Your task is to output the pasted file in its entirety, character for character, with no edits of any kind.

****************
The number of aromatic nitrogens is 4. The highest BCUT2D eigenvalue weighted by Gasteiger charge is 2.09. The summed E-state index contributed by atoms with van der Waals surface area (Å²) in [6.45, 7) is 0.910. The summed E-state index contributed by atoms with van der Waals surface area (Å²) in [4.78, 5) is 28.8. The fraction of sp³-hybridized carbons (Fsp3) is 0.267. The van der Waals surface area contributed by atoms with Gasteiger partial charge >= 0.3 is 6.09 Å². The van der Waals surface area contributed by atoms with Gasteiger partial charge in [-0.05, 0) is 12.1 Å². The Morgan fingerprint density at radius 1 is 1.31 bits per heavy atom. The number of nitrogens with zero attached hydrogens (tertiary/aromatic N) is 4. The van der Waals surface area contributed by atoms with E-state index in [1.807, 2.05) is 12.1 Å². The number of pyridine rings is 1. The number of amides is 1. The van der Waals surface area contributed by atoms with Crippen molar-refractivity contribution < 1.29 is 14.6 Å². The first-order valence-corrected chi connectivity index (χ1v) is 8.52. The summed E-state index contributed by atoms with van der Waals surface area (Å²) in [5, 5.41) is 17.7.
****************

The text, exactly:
The number of aromatic nitrogens is 4. The highest BCUT2D eigenvalue weighted by Gasteiger charge is 2.09. The summed E-state index contributed by atoms with van der Waals surface area (Å²) in [6.45, 7) is 0.910. The summed E-state index contributed by atoms with van der Waals surface area (Å²) in [4.78, 5) is 28.8. The fraction of sp³-hybridized carbons (Fsp3) is 0.267. The van der Waals surface area contributed by atoms with Gasteiger partial charge >= 0.3 is 6.09 Å². The van der Waals surface area contributed by atoms with Gasteiger partial charge in [-0.05, 0) is 12.1 Å². The Morgan fingerprint density at radius 1 is 1.31 bits per heavy atom. The number of nitrogens with zero attached hydrogens (tertiary/aromatic N) is 4. The van der Waals surface area contributed by atoms with E-state index in [1.807, 2.05) is 12.1 Å². The number of pyridine rings is 1. The number of amides is 1. The van der Waals surface area contributed by atoms with Crippen molar-refractivity contribution < 1.29 is 14.6 Å². The first-order valence-corrected chi connectivity index (χ1v) is 8.52. The summed E-state index contributed by atoms with van der Waals surface area (Å²) in [5, 5.41) is 17.7.